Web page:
A blog devoted to exploring wines made from unusual grape varieties and/or grown in unfamiliar regions all over the world. All wines are purchased by me from shops in the Boston metro area or directly from wineries that I have visited. If a reviewed bottle is a free sample, that fact is acknowledged prior to the bottle's review. I do not receive any compensation from any of the wineries, wine shops or companies that I mention on the blog.

Tuesday, March 26, 2013

Rebo - Benaco Bresciano, Lombardy, Italy

I frequently receive emails from readers who are looking for more information about a particular grape that they've come across that I haven't had an opportunity to write about yet.  A few months ago, several different readers started asking me about an Italian grape called Rebo, which at the time I had not heard of before.  One of the people inquiring was just starting to import wine into Ontario, Canada, under the name Don Emilio Brands, and a wine made from the Rebo grape was going to be his first import.  It took some creativity, but I was able to get a bottle of Rebo from him, and I'd like to tell you a little more about the grape and the wine made from it.

Rebo was created in 1948 by an Italian agricultural geneticist named Rebo Rigatti at the San Michele all'Adige research center in Trentino.  Rigatti lived from 1891 until 1971, which made him a contemporary of Luigi Manzoni, creator of many Italian crossings such as Manzoni Bianco.  Manzoni was certainly a more prolific breeder and his crossings are definitely more widespread today than Rigatti's, as evidenced by the fact that Rebo, Rigatti's most well-known crossing, is planted on less than 100 acres in Italy today, as opposed to 24,000 acres for Manzoni Bianco.  Many sources (such as Wine Grapes) indicate that Rigatti initially listed Rebo's parentage as Merlot x Marzemino, but that DNA evidence has recently shown that it is in fact a Merlot x Teroldego crossing.  Lacombe et al. (citation 1), in their massive study which analyzed several thousand grape varieties to test for synonymies and parental relationships, confirmed that the correct parentage is Merlot x Teroldego, but they list it as confirmation of the breeder's data, which suggests that Rigatti had the parentage recorded correctly all along.  I do not have access to Rigatti's papers or published reports so I'm not sure what he actually said, but I don't suppose it matters much since the actual parentage has been confirmed several times at this point.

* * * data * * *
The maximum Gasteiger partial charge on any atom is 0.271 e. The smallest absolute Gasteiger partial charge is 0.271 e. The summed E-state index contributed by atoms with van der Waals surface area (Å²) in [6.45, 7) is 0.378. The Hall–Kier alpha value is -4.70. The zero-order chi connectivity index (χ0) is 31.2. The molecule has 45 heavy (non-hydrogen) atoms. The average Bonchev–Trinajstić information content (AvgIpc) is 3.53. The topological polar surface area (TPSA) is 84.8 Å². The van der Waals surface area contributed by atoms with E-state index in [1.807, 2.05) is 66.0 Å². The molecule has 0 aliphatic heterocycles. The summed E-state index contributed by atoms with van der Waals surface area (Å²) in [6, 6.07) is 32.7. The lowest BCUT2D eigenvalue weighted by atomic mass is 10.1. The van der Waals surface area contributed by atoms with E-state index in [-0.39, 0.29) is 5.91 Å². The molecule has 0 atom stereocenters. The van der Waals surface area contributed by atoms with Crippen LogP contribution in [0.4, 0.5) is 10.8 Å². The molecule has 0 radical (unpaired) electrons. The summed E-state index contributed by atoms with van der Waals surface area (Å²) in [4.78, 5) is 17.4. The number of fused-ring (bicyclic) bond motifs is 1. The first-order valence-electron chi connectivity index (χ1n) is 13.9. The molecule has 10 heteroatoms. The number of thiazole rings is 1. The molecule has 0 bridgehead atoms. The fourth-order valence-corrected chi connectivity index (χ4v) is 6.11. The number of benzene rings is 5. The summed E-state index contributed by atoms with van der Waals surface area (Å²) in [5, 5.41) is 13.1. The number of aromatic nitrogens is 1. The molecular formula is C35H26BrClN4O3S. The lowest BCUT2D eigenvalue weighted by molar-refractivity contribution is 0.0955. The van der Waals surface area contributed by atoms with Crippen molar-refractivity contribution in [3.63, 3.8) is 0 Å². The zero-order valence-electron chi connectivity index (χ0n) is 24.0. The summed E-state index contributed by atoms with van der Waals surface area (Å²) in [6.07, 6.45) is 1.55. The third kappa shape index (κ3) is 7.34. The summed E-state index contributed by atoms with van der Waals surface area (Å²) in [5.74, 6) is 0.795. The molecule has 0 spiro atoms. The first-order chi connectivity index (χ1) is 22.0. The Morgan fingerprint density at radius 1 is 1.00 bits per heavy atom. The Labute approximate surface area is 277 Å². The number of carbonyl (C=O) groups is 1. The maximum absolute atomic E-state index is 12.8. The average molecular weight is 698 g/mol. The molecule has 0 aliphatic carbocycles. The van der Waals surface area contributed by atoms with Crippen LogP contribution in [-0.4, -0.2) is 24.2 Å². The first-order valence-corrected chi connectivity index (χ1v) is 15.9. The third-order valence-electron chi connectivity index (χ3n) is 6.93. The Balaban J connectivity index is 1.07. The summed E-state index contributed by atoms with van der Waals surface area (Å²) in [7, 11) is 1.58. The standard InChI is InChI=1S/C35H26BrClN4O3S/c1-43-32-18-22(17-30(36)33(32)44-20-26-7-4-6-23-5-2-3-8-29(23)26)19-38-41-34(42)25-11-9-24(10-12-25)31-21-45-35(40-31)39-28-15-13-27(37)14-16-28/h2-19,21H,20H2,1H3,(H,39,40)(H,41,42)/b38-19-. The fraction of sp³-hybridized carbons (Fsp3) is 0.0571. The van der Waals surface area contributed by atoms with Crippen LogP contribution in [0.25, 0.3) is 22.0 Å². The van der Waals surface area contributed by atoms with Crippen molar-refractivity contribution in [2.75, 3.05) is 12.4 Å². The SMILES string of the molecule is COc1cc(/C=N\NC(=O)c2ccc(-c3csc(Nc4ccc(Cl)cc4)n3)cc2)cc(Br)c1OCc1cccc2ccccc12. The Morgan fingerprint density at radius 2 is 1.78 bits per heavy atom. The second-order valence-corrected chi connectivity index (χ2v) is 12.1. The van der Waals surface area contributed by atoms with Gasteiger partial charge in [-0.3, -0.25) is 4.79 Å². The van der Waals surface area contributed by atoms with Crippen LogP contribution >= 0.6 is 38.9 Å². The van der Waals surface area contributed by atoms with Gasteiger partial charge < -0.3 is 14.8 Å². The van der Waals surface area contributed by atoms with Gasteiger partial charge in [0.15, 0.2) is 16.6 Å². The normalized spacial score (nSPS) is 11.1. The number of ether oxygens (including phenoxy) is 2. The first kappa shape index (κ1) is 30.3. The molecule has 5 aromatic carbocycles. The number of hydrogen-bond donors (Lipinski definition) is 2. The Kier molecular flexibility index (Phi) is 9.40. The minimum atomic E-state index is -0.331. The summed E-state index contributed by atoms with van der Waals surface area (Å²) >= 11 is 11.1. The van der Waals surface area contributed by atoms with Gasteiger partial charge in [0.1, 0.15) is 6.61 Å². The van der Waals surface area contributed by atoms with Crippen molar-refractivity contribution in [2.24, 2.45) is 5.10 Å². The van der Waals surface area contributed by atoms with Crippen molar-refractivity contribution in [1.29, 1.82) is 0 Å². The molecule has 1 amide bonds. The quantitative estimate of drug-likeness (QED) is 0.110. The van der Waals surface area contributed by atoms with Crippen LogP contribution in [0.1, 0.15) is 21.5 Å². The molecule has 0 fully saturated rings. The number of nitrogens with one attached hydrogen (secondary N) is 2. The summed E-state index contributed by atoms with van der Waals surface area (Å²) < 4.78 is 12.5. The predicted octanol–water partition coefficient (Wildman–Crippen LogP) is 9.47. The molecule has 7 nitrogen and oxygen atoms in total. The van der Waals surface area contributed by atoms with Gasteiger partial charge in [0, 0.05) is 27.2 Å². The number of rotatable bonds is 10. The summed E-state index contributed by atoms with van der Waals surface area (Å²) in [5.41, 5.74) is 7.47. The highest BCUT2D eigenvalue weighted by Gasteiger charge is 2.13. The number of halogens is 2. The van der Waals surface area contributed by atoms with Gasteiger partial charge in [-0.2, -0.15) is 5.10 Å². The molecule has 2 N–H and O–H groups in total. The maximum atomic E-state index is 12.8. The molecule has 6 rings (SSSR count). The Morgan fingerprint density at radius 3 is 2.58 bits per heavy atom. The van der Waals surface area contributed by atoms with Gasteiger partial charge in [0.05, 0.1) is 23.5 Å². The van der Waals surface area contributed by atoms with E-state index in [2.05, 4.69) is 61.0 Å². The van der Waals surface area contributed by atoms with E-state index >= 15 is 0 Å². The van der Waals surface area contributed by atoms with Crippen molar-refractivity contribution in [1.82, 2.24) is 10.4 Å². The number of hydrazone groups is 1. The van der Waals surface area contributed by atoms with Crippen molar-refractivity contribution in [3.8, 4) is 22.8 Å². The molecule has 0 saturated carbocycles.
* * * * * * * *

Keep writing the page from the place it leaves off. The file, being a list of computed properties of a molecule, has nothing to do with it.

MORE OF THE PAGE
Most of the Rebo grown in Italy is in the province of Trentino, where Rebo Rigatti lived and worked.  Wine Grapes claims that varietal wines from Rebo are grown only in the Trentino DOC, but I think what they mean is that the Trentino DOC is the only DOC or DOCG area in Italy that allows for varietal Rebo wines.  Today's wine, the 2009 Pratello "Nero per Sempre," is from the Benaco Bresciano IGT region, which is around the western shore of Lake Garda in Lombardy.  Nero per Sempre means something like "black forever" in Italian, but I'm not exactly sure what that's supposed to mean in this context.  This wine is made from 100% Rebo grapes that are dried in wooden boxes with forced ventilation for 30 days.  The partially dried grapes are then pressed and the juice is poured into stainless steel tanks for fermentation.  The process is very similar to the production of Amarone, but the drying time for Amarone grapes is much longer.  Pratello also makes a regular table wine from non-dried grapes that is 95% Rebo and 5% Barbera, but I wasn't able to try that particular wine.

As mentioned above, the Nero per Sempre was sent to me as a sample bottle (online store here), and I'm not sure what retail on the bottle would be, though the importer told me it might be around $30 in Ontario.  As usual, I have not received any compensation for this review other than the bottle itself and what follows is my honest appraisal of the wine.  In the glass the wine was a deep, nearly opaque purple-ruby color.  The nose was fairly intense with delicious, fruity aromas of black cherry, blackberry jam, cocoa powder and dried cherries.  On the palate the wine was full bodied with fairly high acidity and soft medium tannins.  There were flavors of blac cherry, dried tart cherry, blackberry jam, bittersweet chocolate and espresso.  The wine clocks in at 15% alcohol and really shows it, as I found it very hot and a little clumsy.  It is an absolute whale of a wine, though, with huge, pure fruit flavors.  It doesn't have the depth and complexity of fine Amarone, but it also doesn't carry the whopping price tag either and if it's really only around $30, it's a very nice value for those looking for the Amarone experience on a budget.  It's such a powerful wine that I have trouble thinking of foods it might complement, and I find myself thinking that it's probably at its best after a meal, maybe with a little bit of cheese.


1) Lacombe, T., Boursiquot, J.M., Laucou, V., Di Vecchi-Staraz, M., Peros, J.P., & This, P. 2012. Large scale parentage analysis in an extended set of grapevine cultivars (Vitis vinifera L.). Theoretical and Applied Genetics, 126(2), pp 401-414.

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